The Great Dinosaurs collection is a series of large hollow figures produced by Safari Ltd. They are cheap for their size and overall the sculpting is of a high standard, in fact, most of the figures are superior in terms of posture to their more expensive Carnegie Collection museum range counterparts (also by Safari Ltd), at least the older Carnigie moulds anyway.
The 29cm long Stegosaurus presents many nice features. The mouth is wide open, as if the animal is roaring, and a tongue can be seen prodruding from deep inside the gullet. Stegosaur heads ae very small, which is perhaps the reason why most Stegosaurus figures have a simple sculpt with the mouth closed. The surface detail is nice: there is a row of bumps on each side of the back running from head to tail. The skin is generally very wrinkled, and there is no indication of scales as there should be. The lower surface of the neck is covered by a packed array of ossicles, a detail frequently overlooked in other Stegosaurus toys.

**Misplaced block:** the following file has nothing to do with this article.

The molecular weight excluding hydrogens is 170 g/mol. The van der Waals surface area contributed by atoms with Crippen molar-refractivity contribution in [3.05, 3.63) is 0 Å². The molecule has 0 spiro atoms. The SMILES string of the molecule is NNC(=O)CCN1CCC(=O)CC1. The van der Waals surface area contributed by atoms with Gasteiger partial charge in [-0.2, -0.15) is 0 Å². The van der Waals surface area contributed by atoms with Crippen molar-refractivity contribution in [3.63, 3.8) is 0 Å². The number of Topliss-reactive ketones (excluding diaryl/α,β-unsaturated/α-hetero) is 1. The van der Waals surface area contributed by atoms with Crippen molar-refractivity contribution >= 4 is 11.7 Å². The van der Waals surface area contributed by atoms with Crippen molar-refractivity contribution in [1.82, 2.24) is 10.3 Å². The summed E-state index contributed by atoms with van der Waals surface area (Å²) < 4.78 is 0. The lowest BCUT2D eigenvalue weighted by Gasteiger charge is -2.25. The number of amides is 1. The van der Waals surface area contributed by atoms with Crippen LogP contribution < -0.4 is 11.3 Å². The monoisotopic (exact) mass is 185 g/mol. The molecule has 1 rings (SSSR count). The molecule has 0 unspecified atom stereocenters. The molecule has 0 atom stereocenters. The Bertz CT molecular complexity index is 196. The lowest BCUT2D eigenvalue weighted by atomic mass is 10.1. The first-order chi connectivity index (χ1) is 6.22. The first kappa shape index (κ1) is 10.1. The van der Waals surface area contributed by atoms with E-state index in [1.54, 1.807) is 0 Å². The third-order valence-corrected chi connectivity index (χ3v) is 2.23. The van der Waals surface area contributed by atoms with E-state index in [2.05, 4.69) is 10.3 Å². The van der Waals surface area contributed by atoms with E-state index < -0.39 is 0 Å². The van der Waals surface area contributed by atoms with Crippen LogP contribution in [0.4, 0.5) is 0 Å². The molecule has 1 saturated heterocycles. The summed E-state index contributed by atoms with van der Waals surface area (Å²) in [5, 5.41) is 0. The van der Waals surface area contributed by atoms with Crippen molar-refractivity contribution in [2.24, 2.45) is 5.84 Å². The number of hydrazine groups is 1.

The colour scheme is vivid, mostly yellow with a deep red back and plates with more yellow decoration. The toe claws are highlighted in grey, the eyes in black. There are only 13 plates (Stegosaurus actually has 17), but their shape is accurate – all of the plates are completely vertical so they do not form a ‘V’ shape when seen from the front.
The posture is dynamic, the animal is facing to the right and the tail is swinging to the left – the forelegs are striding but the hind legs are not so the creature looks a bit uncomfortable, like it is defending itself rather than taking a stroll.
All of the figures in the Great Dinosaurs Collection have an unsightly join where the two hollow segments have been joined together. Despite the very wrinkled surface, this is still visible in the Stegosaurus. These figures are light and cheap, making them perfect for kids play, but they also present enough detail and accuracy to warrant shelf-space in any serious collection too.
This toy review was sponsored by Atomic Elephant